Though Muhammad Ali has had his life and career picked over more thoroughly than any athlete of the 20th century, his story—the man he was and is, the lives he touched, his poetry inside and outside the ring—continues to inspire endless fascination. The trick is finding a fresh angle: Earlier this year, ESPN’s 30 For 30 documentary Muhammad And Larry, Albert Maysles and Bradley Kaplan’s recounting of Ali’s ill-fated 1980 comeback fight against Larry Holmes, revealed a past-his-prime champion at his most gentle, vulnerable, and tragically hubristic. By contrast, the fine new documentary Facing Ali, based on Stephen Brunt’s book, considers Ali’s legacy as reflected through the eyes of 10 of his opponents, who can now look back at those fights with a measure of wisdom and perspective. Though ultimately another in a long line of tributes to Ali—albeit an intensely moving one at times—the film also functions as a series of 10 mini-biographies with common threads, and a powerful collective commentary on what it means to be a fighter.

Entire books and movies could be made about any one of the film’s subjects; if Facing Ali has an inherent flaw, it’s that their individual stories have to be brief and folded into the whole. Take George Chuvalo, a Canadian heavyweight whom Ali once called “the toughest guy I ever fought”: Though Ali demolished him on points in both contests, Chuvalo never got knocked out, either by Ali or anyone else. (He boasts of hospitalizing Ali after their first bout, then going out dancing with his wife the same night.) Throughout the documentary, Chuvalo delivers bright, magnanimous insights into Ali’s career, which are especially poignant considering the tragedy that’s beset his own life, including two sons who died of drug overdoses, and a wife and another son who committed suicide. After absorbing that much abuse, it’s little wonder that he’s considered to have the hardest chin in boxing history.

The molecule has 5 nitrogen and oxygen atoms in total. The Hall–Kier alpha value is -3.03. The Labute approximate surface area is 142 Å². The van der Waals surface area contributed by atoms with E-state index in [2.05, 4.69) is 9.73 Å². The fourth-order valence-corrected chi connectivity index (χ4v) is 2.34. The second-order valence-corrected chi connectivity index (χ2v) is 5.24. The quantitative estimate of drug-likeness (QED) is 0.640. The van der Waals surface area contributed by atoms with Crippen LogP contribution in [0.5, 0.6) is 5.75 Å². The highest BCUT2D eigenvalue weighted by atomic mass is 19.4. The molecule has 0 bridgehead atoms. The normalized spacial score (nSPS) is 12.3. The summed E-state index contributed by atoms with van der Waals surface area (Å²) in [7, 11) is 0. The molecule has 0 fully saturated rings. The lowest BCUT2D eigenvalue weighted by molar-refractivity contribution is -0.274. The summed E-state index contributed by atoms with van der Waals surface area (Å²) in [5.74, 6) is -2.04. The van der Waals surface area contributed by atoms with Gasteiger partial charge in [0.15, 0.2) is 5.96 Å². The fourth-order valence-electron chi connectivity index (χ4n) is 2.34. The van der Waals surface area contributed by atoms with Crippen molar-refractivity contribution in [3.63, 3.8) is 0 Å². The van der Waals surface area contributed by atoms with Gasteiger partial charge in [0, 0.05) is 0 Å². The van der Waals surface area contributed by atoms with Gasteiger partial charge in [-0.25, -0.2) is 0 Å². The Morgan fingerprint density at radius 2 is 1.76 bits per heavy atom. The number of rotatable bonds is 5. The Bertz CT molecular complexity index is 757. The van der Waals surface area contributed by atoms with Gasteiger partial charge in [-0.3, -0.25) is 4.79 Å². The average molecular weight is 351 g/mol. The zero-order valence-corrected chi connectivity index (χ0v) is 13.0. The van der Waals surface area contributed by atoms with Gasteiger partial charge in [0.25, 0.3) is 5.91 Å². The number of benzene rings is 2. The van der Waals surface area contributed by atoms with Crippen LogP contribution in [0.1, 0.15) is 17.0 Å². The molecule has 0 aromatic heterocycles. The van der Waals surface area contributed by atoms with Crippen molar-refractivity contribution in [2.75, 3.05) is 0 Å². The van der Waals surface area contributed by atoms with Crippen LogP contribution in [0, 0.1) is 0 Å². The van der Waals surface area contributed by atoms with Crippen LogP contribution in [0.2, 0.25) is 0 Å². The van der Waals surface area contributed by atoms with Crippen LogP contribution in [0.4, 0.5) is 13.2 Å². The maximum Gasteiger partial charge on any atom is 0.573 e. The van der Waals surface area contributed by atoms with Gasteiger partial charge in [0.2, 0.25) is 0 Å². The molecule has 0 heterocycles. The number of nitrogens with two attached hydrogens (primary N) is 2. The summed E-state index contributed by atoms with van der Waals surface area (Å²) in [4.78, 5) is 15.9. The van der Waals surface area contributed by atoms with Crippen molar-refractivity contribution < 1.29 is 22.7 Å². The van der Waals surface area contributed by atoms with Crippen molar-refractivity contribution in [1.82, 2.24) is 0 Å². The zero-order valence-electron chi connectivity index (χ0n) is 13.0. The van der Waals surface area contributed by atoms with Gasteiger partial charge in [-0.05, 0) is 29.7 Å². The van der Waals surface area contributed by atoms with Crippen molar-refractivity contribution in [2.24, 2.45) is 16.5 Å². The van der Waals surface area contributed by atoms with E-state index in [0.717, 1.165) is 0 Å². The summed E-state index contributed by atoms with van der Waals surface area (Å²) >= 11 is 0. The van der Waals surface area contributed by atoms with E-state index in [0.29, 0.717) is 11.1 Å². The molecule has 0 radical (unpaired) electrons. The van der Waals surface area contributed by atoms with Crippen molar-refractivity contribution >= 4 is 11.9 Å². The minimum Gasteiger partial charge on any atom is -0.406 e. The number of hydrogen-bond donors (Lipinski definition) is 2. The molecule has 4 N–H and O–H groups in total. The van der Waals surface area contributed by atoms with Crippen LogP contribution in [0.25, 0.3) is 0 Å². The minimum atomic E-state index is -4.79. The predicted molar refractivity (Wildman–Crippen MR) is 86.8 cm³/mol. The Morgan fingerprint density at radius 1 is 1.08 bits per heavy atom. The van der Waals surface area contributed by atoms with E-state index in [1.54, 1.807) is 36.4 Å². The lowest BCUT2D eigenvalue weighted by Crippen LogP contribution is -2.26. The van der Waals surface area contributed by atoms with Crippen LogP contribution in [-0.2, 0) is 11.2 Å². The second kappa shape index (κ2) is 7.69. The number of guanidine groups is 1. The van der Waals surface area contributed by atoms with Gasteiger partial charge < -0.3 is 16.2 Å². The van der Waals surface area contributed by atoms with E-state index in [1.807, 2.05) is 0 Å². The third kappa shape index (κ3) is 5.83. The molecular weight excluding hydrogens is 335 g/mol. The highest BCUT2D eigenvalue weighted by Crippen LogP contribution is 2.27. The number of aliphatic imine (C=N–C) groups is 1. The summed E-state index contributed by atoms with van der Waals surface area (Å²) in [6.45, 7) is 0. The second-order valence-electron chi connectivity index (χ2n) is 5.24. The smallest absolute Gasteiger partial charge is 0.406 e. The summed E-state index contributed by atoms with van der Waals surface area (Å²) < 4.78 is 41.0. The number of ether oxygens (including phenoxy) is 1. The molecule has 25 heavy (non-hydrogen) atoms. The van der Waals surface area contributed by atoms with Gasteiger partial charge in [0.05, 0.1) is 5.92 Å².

And that’s just one story. Others are equally compelling, like that of Ron Lyle, who got his toughness from seven years of hard time, or Joe Frazier, whose legendary (and sometimes nastily contentious) rivalry with Ali softened over time. Bouts that were once charged by mud-slinging on both sides—Ali referred to more than one opponent as “Uncle Tom,” while some refused to acknowledge his Muslim name—are now talked about with the sort of context that wasn’t possible while they were happening. And while guys like Holmes, Frazier, and Leon Spinks know the feeling of defeating Ali in the ring, all 10, to a man, consider him with the reverence and awe of a fan at ringside. He’s still larger than life, even if they happened to cut him down to size.

Key features: An assortment of ho-hum featurettes on adapting the book, incorporating old fight footage, and other details join a selection of animated trivia cards.